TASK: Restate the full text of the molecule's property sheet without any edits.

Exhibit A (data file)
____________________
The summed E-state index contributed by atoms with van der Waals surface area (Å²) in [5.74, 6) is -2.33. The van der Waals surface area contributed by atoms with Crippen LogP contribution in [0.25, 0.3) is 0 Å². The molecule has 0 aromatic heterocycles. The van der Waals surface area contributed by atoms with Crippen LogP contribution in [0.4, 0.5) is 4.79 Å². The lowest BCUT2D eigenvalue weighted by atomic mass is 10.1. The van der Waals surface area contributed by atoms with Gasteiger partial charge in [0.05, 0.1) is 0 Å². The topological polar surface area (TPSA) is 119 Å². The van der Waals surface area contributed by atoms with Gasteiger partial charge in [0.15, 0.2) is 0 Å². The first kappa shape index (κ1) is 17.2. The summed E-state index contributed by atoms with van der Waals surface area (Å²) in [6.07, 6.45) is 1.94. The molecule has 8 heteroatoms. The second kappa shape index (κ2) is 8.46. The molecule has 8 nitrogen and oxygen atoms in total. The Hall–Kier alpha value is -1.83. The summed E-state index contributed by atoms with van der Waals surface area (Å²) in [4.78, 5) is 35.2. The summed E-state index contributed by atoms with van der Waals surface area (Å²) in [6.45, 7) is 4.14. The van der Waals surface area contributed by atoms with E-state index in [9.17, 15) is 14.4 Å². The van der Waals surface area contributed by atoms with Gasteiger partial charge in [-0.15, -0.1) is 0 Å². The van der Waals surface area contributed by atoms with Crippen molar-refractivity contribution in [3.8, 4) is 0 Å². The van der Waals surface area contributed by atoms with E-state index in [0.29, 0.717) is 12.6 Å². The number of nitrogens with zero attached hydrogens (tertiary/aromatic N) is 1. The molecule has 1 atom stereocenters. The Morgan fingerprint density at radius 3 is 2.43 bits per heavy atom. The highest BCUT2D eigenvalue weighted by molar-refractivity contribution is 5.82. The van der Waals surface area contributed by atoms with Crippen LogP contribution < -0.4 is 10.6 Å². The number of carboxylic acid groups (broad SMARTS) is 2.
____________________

The summed E-state index contributed by atoms with van der Waals surface area (Å²) in [5.74, 6) is -2.33. The van der Waals surface area contributed by atoms with Crippen LogP contribution in [0.25, 0.3) is 0 Å². The molecule has 0 aromatic heterocycles. The van der Waals surface area contributed by atoms with Crippen LogP contribution in [0.4, 0.5) is 4.79 Å². The lowest BCUT2D eigenvalue weighted by atomic mass is 10.1. The van der Waals surface area contributed by atoms with Gasteiger partial charge in [0.05, 0.1) is 0 Å². The topological polar surface area (TPSA) is 119 Å². The van der Waals surface area contributed by atoms with Gasteiger partial charge in [0.15, 0.2) is 0 Å². The first kappa shape index (κ1) is 17.2. The summed E-state index contributed by atoms with van der Waals surface area (Å²) in [6.07, 6.45) is 1.94. The molecule has 8 heteroatoms. The second kappa shape index (κ2) is 8.46. The molecule has 8 nitrogen and oxygen atoms in total. The Hall–Kier alpha value is -1.83. The summed E-state index contributed by atoms with van der Waals surface area (Å²) in [4.78, 5) is 35.2. The summed E-state index contributed by atoms with van der Waals surface area (Å²) in [6.45, 7) is 4.14. The van der Waals surface area contributed by atoms with E-state index in [9.17, 15) is 14.4 Å². The van der Waals surface area contributed by atoms with Gasteiger partial charge in [-0.15, -0.1) is 0 Å². The van der Waals surface area contributed by atoms with Crippen molar-refractivity contribution in [3.8, 4) is 0 Å². The van der Waals surface area contributed by atoms with E-state index in [0.29, 0.717) is 12.6 Å². The number of nitrogens with zero attached hydrogens (tertiary/aromatic N) is 1. The molecule has 1 atom stereocenters. The Morgan fingerprint density at radius 3 is 2.43 bits per heavy atom. The highest BCUT2D eigenvalue weighted by molar-refractivity contribution is 5.82. The van der Waals surface area contributed by atoms with Crippen LogP contribution < -0.4 is 10.6 Å². The number of carboxylic acid groups (broad SMARTS) is 2.